• There were also special light and dark versions of some 1 and 2 star monsters, including the Ghost and Surprise Box monsters, that were available as part of a Halloween event. Since the event ended there is currently no way to obtain them.
    • This also applies to a number of profile backgrounds, Ellia costumes, and buildings for the Sky Island, which were only available alongside events or even purchased as part of content packs.
  • Time-Limit Boss: The Water Guardian and Ancient Lich King's attack would get stronger over time, so you need to finish the fight before their attacks become unmanageable.
  • Unskilled, but Strong: The infamous Zeratu (Dark Chimera) effectively only has his basic attack as his sole attack skill (the other is a self-buff that also grants him immediate turn). However, that's all he needs.
  • Winds of Destiny, Change:
    • The Oracle monsters are all about this in both flavor and gameplay. Their skills are all about removing beneficial effects from enemies and replacing them with negatives, and have names like "Loss of Cause and Effect" and "Fate of Destruction" implying that the Oracle uses her knowledge of the future to change the enemy's destiny into defeat.
    • Jamire (Wind Dragon) also has elements of this with his skill "Illusion of Time" which removes all negative effects and instantly takes all ally skills off of cooldown.
  • Why Am I Ticking?: The bomb debuff explodes after a few turns, dealing massive defense-ignoring damage and stunning the target. Notably, certain monsters can detonate the debuff immediately, and the Fire Hall Guardian has a massively powerful version that deals more than 100k damage when it goes off. A few monsters, such as Seara (Wind Oracle) has special skills that detonates Bombs and Continuous Damage, removing them but also making them deal their potential damage immediately.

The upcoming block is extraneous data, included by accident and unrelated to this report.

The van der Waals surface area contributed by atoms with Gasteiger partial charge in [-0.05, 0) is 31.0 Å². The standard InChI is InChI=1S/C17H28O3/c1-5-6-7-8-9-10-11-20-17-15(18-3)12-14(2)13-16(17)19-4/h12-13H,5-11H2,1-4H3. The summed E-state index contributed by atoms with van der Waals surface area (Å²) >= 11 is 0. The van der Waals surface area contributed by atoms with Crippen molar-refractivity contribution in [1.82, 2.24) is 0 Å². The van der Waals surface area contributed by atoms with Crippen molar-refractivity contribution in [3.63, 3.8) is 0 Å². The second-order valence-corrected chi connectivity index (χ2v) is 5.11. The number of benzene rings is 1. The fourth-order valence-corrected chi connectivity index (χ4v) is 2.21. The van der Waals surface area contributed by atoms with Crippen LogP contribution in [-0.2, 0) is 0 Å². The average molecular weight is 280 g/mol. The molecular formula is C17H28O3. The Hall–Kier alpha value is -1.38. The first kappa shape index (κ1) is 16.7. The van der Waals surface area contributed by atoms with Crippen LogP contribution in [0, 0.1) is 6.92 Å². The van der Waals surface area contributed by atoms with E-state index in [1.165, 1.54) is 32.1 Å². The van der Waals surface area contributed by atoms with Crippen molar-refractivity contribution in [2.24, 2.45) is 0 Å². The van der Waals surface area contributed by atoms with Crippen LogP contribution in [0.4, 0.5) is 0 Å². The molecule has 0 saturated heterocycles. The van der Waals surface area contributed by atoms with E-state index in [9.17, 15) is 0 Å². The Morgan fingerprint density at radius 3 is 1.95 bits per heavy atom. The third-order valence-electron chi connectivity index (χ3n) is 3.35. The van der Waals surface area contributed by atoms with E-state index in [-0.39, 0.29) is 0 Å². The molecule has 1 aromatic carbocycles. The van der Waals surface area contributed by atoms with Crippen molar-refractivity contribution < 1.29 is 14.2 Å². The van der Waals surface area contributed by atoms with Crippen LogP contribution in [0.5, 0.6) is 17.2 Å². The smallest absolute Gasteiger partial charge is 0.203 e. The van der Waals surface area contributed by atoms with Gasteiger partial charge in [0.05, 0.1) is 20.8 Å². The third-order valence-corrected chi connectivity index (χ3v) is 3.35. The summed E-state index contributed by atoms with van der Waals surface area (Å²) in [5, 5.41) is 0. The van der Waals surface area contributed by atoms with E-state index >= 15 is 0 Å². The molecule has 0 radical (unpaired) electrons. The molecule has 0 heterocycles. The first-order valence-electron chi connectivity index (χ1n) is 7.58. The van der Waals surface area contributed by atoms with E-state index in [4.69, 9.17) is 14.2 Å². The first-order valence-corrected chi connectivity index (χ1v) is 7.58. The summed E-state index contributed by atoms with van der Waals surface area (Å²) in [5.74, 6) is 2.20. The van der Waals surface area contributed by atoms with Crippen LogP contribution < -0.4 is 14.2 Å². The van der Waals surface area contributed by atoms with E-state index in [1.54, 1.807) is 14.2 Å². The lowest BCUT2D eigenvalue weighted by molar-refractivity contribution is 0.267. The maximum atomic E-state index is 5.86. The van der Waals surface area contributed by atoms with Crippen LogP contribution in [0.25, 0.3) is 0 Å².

• World of Buxom: You better believe it. All female humanoid monsters have noticeable bust, though some are bigger than others.
  • Yank the Dog's Chain: So you summoned a monster using a rare scroll and see the telltale sign of summoning 4-star or 5-star monster. Your heart is racing with anticipation... and realized you summoned an awakened version of 3-star or 4-star monster instead. This was slightly improved with the removal of lightning for Awakened Natural 3-star summoning... although the odds of summoning an Awakened Natural 3-star are still the same.
  • Your Soul Is Mine: The Ancient Lich King would periodically instantly kill one of your monsters (specifically the one that has dealt most damage to him) and make it his own. You can kill this monster to instantly return it to your control, but beware of bringing overpowered monster that could wipe your own team in a single turn.
  • Why Won't You Die?: The Ancient Lich King would automatically resurrect himself with 50% of his max hp everytime he dies. Thankfully this effect has a cooldown and his maximum hp also goes down with each damage he takes, so make sure you kill him quickly the 2nd time around.
Top

How well does it match the trope?

Example of:

/

Media sources:

/

Report